In 1991, Family Home Entertainment changed their logo again, and this one was just as common as its predecessor. Rather than handwrite the logo, the writer becomes the painter, as the logo is painted onto the white canvas of a screen. But the synth tune of before is replaced by a whimsical tune.
The Rankin-Bass Christmas and holiday classics were released during this time, and even Glade put a Christmas commercial on one of these videos. Nothing says Christmas cheer quite like new videos in the stocking and scents that represent the season throughout the house. This logo stayed around until 1998, but made an appearance in 2006 DVD prints of Teenage Mutant Ninja Turtles. As I said, I had several F.H.E. videos, and none of them were from beyond 1990, so I didn’t have anything with this logo on it.
1998-2001 brought the company’s fourth logo, a black or white background with a somewhat generic logo (when compared to the previous three), complete with flipping letters on a black background. I have no memory of this logo beyond the second one (no surprise, really), and I absolutely have no memory of this one, but it is kinda…boring.
When can you ever say that about a home video logo that is geared at children? They’re either exciting and fun, or (to some) nightmare fuel. A logo is never boring, and boring is never a logo.
That made alot more sense in my head.
Anyway, that gave way to one more logo, which rises above the rest to be the cutest it can be.
By this time, Family Home Entertainment had joined the ranks of Artisan Entertainment, and had become a division of that company. Beginning in 2001, f.h.e. was resurrected, given new colors, and a pet.
He even barks “kids.” How cute is he?!
This video, created by TR3X Productions, is a complete history of the logo, from soda to barking dog. I used to watch these types of videos in 10 minute form. I’ve been fascinated by the evolution of technology and graphics with logos we see everyday for a long time, but admittedly, the low-budget, scary, overly synthed stuff is far more exciting.
This is a nice set, very complete, and well, not scary at all.
Upload via TR3X Productions
As for Me…
I had several Family Home Entertainment videos as a kid, from the 1985-1991 range of their life. We had one Teenage Mutant Ninja Turtles VHS, the live action movie (my parents have it at their house), and The Wild Puffalumps. We rented plenty of the F.H.E. videos as kids in the early 1990s. Sadly, we only still have the live action Teenage Mutant Ninja Turtles video in the collection, as the others probably went to other family members. I had talked about the Wild Puffalumps video including a small sheet of stickers in the box, and well, that was the stuff of excitement.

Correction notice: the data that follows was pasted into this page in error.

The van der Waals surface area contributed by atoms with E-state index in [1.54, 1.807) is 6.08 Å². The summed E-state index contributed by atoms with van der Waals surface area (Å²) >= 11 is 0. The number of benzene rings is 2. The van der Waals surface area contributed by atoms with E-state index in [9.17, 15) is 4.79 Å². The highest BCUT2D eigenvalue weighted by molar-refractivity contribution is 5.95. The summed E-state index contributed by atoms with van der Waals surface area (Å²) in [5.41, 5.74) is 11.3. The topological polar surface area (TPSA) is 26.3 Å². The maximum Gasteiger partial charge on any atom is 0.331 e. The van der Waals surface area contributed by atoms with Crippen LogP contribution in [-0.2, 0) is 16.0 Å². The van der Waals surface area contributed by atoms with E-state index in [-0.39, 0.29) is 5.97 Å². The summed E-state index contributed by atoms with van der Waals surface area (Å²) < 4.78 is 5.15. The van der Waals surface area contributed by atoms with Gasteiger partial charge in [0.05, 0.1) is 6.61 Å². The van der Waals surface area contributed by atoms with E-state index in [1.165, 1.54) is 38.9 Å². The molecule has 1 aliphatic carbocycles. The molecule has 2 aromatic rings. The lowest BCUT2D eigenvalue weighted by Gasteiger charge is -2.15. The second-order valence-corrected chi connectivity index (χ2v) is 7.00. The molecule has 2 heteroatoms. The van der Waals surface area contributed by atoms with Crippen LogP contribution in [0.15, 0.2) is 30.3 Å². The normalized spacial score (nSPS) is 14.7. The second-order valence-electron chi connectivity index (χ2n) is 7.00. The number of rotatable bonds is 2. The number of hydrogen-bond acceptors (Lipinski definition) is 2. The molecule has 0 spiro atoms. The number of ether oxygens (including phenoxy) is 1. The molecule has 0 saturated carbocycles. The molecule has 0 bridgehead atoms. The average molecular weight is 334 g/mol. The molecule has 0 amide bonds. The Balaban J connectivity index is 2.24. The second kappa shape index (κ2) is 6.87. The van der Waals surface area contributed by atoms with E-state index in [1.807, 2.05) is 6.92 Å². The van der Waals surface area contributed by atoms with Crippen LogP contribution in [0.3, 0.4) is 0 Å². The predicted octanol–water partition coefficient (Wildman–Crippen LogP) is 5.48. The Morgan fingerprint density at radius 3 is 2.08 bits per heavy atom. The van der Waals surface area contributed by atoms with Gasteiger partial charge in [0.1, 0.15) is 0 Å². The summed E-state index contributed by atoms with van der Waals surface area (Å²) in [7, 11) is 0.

I actually copied the opening and closing of my copy of Teenage Mutant Ninja Turtles for a Retroist article a few years ago:
Oh yes, it has the famous Pizza Hut baseball commercial on it!
I also have a digital copy of The Wild Puffalumps, and it had some good previews on it.
I also remember seeing Rikki-Tikki-Tavi and The Velveteen Rabbit as well. I still think Rikki-Tikki-Tavi is as good now as it was when I was a kid!
Watching the previews from the videos, Family Home Entertainment had a great collection. It was definitely an equal to Hi-Tops Video, but seemed to have the staying power that the competition did not, but was also not tied to another home video company, hence it wasn’t as likely to go down with the companies they were associated with. Competition and bankruptcy took down the other kiddie labels, but Family Home Entertainment was merely folded into another company. I’m betting it would probably still be a decent competitor today.
Before We Go…
I would be remiss if I didn’t share a few videos I found from Family Home Entertainment. YouTube, as always, is a great source of this information, and alot of these cool old out-of-print goodies are there. Brings back so many memories!
Upload via ThePreviewsGuy VHSOpenings
Upload via Chuck D’s All-New Classic TV Clubhouse
Be Kind, Rewind!
Seriously, you’re going to return your Family Home Entertainment video to the store like that?
Well, I think at this point, I’ve tapped a substantial well of kiddie home video companies, and I’m ready to move on to the next topic. I have no clue what that’s going to be yet, but I have a few days to think about it. 🙂
I know this isn’t always the most exciting topic, but I love anything I can research, and this was no exception. Besides, who else will bring back your childhood memories with a geeky passion.
Seriously, a market as over-saturated as the kiddie film market in the 1980s.
Have a great day!